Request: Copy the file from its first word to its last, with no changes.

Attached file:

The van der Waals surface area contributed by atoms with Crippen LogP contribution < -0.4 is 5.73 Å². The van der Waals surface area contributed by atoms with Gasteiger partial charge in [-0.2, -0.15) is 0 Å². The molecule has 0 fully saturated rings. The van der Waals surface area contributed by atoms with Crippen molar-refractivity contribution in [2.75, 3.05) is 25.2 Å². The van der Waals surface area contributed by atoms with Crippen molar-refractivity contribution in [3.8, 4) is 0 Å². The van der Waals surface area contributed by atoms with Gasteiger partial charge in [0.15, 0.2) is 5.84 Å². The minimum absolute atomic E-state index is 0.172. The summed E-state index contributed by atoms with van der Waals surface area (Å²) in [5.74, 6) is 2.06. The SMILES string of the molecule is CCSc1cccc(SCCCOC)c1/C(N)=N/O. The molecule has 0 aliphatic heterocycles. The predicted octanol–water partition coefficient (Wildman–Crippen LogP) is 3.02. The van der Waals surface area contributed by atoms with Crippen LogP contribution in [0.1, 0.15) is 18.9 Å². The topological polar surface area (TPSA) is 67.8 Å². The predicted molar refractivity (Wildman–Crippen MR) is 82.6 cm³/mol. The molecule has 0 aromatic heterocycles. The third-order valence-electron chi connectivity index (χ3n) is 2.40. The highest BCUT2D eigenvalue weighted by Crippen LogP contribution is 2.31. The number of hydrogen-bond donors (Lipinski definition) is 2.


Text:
The van der Waals surface area contributed by atoms with Crippen LogP contribution < -0.4 is 5.73 Å². The van der Waals surface area contributed by atoms with Gasteiger partial charge in [-0.2, -0.15) is 0 Å². The molecule has 0 fully saturated rings. The van der Waals surface area contributed by atoms with Crippen molar-refractivity contribution in [2.75, 3.05) is 25.2 Å². The van der Waals surface area contributed by atoms with Crippen molar-refractivity contribution in [3.8, 4) is 0 Å². The van der Waals surface area contributed by atoms with Gasteiger partial charge in [0.15, 0.2) is 5.84 Å². The minimum absolute atomic E-state index is 0.172. The summed E-state index contributed by atoms with van der Waals surface area (Å²) in [5.74, 6) is 2.06. The SMILES string of the molecule is CCSc1cccc(SCCCOC)c1/C(N)=N/O. The molecule has 0 aliphatic heterocycles. The predicted octanol–water partition coefficient (Wildman–Crippen LogP) is 3.02. The van der Waals surface area contributed by atoms with Crippen LogP contribution in [0.1, 0.15) is 18.9 Å². The topological polar surface area (TPSA) is 67.8 Å². The predicted molar refractivity (Wildman–Crippen MR) is 82.6 cm³/mol. The molecule has 0 aromatic heterocycles. The third-order valence-electron chi connectivity index (χ3n) is 2.40. The highest BCUT2D eigenvalue weighted by Crippen LogP contribution is 2.31. The number of hydrogen-bond donors (Lipinski definition) is 2.